Fixed Rate Mortgage
A fixed rate mortgage has a constant interest through out the lifetime of the
loan. Since the interest rate stays constant, so will your monthly payment.
However you will generally have to pay a higher interest rate on fixed rate
mortgages, because of the constant interest rate. Also, if you take
out a fixed rate mortgage during a period of high interest rates, then you
can be stuck with a costly mortgage.
For example if you took out a fixed rate 30 year mortgage for $200,000
with an interest rate of 9% then your monthly payment would be $1609.25.
Regardless of the condition of the overall economy your interest rate, and your
monthly payment will never go up. However it will also never go down, unless
you are able to refinance.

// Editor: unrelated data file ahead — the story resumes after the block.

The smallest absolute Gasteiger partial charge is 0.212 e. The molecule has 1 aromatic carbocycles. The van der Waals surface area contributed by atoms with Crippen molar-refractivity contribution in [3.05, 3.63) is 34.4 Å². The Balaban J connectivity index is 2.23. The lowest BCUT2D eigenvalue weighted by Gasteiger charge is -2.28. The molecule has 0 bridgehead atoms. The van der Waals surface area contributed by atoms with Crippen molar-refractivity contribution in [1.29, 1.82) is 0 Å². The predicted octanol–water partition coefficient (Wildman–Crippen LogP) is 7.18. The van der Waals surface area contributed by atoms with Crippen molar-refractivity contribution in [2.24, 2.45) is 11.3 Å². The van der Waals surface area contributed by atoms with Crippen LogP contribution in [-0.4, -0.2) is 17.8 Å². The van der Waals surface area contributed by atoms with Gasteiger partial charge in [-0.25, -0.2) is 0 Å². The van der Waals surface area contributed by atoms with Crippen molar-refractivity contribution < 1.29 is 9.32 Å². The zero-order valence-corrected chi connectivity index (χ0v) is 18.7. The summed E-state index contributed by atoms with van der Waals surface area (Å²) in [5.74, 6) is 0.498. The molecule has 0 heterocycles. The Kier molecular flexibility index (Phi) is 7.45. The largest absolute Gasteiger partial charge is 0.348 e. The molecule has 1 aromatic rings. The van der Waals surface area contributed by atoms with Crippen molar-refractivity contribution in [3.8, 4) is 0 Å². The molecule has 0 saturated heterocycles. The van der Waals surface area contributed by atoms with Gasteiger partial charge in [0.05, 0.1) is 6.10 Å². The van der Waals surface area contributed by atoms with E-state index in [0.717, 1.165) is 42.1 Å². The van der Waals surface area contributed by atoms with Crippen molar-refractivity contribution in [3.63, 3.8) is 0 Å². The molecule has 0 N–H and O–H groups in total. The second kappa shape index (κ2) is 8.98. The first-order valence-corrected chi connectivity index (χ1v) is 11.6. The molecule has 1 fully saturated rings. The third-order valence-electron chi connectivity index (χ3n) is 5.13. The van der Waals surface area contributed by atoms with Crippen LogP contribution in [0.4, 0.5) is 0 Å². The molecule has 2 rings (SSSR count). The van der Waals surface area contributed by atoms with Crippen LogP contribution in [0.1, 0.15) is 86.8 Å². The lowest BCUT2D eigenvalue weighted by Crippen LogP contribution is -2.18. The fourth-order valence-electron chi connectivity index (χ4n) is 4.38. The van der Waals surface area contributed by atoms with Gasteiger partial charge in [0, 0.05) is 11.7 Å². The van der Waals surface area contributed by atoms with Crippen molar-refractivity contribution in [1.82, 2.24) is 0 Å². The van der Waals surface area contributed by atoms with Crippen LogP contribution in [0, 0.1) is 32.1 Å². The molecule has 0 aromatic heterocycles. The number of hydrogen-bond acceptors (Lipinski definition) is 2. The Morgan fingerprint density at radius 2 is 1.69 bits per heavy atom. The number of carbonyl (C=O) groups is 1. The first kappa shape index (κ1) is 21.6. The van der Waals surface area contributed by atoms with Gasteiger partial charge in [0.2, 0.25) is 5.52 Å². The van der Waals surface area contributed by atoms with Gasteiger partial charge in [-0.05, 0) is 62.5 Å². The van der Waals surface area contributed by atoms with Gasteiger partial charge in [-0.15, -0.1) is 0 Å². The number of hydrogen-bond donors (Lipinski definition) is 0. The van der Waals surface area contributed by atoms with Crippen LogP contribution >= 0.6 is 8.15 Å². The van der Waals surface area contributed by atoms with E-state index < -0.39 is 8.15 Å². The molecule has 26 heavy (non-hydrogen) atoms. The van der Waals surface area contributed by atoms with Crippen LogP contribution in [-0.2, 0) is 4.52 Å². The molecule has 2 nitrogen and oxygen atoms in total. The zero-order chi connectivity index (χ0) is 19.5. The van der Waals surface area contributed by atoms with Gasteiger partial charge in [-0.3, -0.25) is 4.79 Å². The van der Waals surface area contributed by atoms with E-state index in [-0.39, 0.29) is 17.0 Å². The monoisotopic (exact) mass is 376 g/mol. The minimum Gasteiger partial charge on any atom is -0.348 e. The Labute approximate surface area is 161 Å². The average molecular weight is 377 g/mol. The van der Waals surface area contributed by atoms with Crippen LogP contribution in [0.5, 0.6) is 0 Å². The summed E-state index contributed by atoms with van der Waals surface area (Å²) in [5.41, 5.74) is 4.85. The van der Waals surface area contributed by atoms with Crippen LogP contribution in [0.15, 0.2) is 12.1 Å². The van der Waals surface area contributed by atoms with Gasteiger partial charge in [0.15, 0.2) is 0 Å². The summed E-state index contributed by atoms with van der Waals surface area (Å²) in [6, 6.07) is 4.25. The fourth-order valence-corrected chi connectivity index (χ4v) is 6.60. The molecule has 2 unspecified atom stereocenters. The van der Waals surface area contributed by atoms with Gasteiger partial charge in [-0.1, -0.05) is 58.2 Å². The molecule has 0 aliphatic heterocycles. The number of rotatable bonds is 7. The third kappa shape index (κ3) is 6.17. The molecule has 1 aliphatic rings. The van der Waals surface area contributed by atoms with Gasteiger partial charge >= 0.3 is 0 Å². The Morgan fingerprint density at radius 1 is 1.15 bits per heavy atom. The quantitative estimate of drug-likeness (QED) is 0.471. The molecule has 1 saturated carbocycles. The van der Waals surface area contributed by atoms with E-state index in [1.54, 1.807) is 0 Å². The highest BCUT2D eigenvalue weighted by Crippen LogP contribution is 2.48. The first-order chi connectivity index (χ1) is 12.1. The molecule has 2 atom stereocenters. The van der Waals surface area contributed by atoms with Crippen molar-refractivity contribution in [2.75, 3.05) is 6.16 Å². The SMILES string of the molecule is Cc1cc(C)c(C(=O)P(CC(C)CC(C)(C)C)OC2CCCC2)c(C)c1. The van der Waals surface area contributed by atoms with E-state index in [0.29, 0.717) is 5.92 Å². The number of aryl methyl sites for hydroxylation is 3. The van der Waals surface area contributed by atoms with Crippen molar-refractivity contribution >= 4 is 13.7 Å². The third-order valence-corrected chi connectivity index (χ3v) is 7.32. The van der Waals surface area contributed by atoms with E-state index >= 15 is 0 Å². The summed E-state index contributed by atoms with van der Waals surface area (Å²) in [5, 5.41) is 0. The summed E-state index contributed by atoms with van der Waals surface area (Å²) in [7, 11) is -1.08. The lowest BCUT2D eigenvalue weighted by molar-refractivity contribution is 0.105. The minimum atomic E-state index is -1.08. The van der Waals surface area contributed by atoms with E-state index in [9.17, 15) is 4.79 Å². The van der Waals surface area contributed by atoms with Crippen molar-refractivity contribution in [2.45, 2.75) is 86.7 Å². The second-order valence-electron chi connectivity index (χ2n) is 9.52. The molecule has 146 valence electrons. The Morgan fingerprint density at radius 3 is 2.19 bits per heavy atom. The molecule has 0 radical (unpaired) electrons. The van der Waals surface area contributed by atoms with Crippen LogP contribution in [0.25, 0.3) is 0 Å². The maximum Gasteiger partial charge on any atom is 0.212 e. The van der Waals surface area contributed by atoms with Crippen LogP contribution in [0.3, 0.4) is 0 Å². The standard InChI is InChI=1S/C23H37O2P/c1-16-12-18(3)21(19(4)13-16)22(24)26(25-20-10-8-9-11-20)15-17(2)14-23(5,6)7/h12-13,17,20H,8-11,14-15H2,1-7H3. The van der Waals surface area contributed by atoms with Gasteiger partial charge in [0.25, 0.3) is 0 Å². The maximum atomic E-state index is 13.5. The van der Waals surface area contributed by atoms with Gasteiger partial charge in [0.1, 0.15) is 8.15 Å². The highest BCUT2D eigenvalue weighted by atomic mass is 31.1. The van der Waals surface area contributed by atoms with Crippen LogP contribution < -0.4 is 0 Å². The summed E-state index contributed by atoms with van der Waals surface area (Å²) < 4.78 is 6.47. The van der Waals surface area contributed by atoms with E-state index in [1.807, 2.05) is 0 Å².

Most fixed rate mortgages are not assumable, meaning they cannot be transferred from one
individual to another. Also prepayment penalties tend to be higher for fixed rate mortgages.
Many fixed rate mortgages also contain a due on sale clause which means that if you
sell the house, then you have to pay off the loan.
A fixed rate mortgage gives you the certainty that your monthly will not change. However, if
interest rates have declined, it might be more economical to refinance and get a lower
Return from Fixed Rate Mortgage to Types of Home Loans